The present study also evaluated, if there was any difference in the time of presentation among smokers and non smokers with acute MI and observed no significant difference (p-value=0.15). In the present study, the post-thrombolytic resolution in the three groups i.e., streptokinase (75%), tenecteplase (76%) and reteplase (72%) were comparable. A study at Telangana by Guha S et al., revealed that reteplase was the safest and most efficacious in resolution of ST elevation (34). In another study by Siddiquei MA et al., tenecteplase was found to be superior to streptokinase in terms of faster complete ST resolution (35). The study showed that there was no significant difference in ST segment resolution among smokers versus non smokers, diabetics versus non diabetics or hypertensives versus non hypertensives. In a study by Wong CK et al., there was reduced effectiveness of thrombolytic therapy in diabetic patients versus non diabetic patients (36).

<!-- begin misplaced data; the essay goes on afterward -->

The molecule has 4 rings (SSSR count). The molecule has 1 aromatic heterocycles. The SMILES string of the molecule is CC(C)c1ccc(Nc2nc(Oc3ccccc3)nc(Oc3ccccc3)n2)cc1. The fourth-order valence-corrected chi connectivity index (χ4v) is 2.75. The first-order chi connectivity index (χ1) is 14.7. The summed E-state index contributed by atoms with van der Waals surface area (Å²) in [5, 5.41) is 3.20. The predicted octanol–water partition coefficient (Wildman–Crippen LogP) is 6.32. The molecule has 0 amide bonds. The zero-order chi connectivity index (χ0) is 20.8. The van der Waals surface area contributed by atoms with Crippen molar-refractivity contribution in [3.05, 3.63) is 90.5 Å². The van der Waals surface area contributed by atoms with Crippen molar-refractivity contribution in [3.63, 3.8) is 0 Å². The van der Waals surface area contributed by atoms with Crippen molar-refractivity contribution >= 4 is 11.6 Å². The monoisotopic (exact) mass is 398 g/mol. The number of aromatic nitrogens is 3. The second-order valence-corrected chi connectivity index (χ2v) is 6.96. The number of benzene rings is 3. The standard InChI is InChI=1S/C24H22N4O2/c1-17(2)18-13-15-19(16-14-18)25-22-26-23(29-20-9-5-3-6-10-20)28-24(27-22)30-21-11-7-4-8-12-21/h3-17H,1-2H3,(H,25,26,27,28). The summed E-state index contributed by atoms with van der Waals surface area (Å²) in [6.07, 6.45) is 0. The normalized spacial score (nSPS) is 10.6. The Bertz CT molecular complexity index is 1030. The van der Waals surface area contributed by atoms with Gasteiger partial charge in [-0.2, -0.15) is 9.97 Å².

In the present study, the overall mortality was 9% in streptokinase group, 8% in reteplase group, and 5% in tenecteplase group. A meta-analysis showed that the use of thrombolytic agents significantly reduces the mortality at 30 days of thrombolysis (37). In the present study, there was no significant difference in mortality between the three treatment arms. Similar results were found in a study, where they compared tenecteplase, reteplase, and accelerated alteplase. In a study by Mega JL et al., women undergoing fibrinolysis for STEMI, were at a higher risk of short-term mortality (38).